These kinds of inventions powerfully remind me of a revolutionary invention promised by inventor-prophet Dean Kamen. He said that mammals first swam, then crawled, and then proudly stood up to walk on two legs… His invention, he argued, would anticipate the following step on the evolution of Earth civilisation. Shocked faces when, in 2001, he uncovered the mystery by removing the sheet hiding his device on the day of its launch: a Segway. He showed the press a Segway. A fucking Segway! Those electric super expensive two-wheeled tricycles only used by Scandinavian policemen and tourists sporting bum bags. That is, exactly, what I think about those new reading methods.
We’ve been measuring time for around six thousand years. I like it when in Westerns the 7th Cavalry Regiment says: “We’ll leave at dawn.” I love this lack of precision. Its perfect opposite is timing how long you’ll take to read a text.
Because, here’s a secret: when we take the eyes off a text, that’s when we really read. And that’s the secret of reading. A film (at least at the cinema) takes place in an hour and a half while you look at the screen. It doesn’t stop. On the contrary, when you read in a book by Cabrera Infante: “Those who can make a joke, a poem and a song with two words and four letters also die,” and you can’t help looking up and thinking about all the people you’ve lost who were like that, you’re reading. Those minutes, in which you are absentminded, focusing on a dead spot, encapsulate, precisely, the mystery of reading, its magic.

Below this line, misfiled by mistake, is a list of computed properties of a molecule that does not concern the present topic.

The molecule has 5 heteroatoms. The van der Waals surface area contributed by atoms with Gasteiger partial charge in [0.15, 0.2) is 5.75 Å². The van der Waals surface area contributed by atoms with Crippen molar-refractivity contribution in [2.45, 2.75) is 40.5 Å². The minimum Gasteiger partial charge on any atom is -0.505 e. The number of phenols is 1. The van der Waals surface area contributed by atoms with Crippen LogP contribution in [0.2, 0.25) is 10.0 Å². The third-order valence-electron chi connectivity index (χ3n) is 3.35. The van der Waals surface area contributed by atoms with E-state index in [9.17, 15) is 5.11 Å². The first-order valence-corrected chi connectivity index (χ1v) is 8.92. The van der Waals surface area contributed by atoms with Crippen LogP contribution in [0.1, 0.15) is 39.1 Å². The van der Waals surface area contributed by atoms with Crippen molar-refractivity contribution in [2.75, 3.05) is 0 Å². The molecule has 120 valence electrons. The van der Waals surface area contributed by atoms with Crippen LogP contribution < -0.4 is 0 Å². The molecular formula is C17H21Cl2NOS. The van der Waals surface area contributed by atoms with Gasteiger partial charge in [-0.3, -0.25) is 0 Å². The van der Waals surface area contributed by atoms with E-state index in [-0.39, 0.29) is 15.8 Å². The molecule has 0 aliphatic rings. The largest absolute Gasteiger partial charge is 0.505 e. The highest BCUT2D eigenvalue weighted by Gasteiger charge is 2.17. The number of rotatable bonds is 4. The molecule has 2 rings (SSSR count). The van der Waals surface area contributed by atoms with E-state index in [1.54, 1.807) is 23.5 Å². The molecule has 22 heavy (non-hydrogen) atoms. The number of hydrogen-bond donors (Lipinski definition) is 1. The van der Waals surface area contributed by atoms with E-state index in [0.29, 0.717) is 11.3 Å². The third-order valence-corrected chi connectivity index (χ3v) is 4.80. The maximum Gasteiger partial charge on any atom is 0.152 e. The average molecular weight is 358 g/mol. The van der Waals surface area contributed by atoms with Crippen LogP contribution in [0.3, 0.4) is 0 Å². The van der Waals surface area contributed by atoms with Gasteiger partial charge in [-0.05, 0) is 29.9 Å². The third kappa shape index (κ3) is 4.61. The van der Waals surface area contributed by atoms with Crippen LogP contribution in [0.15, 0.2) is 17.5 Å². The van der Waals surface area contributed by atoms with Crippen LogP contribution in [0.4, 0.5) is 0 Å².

Tom Spanbauer, followed by his pupil Chuck Palahniuk, offered a writing method called Dangerous Writing. One of its points, which he called Burnt Tongue, consisted precisely in twisting the tongue and writing a paragraph in a funny way so it wouldn’t be understood. For the reader to have to go back and read it several times in order to try and guess the code. In this intentionally tedious text there are a few, by the way.
Francisco Casavella talked about how he had understood, thanks to having learned James Brown orchestra’s stops beforehand, to understand ellipsis in Stendhal’s Le rouge et le noir, when those points of ellipsis equal a night of love in the bedroom. We have to lie down on those dots. Complete them with our own imagination. That’s reading. And the shag hidden and condensed in those three dots can be much more pleasurable, lustful and long, almost tantric, than the most detailed description, with hairs and bites, in Fifty Shades of Grey.
Those three dots, which have such bad PR as the lazy or the dilettante, and are as out of time as an insect inside an amber ball, stretch the secret of why we should read as if there was no tomorrow and no clocks telling the time.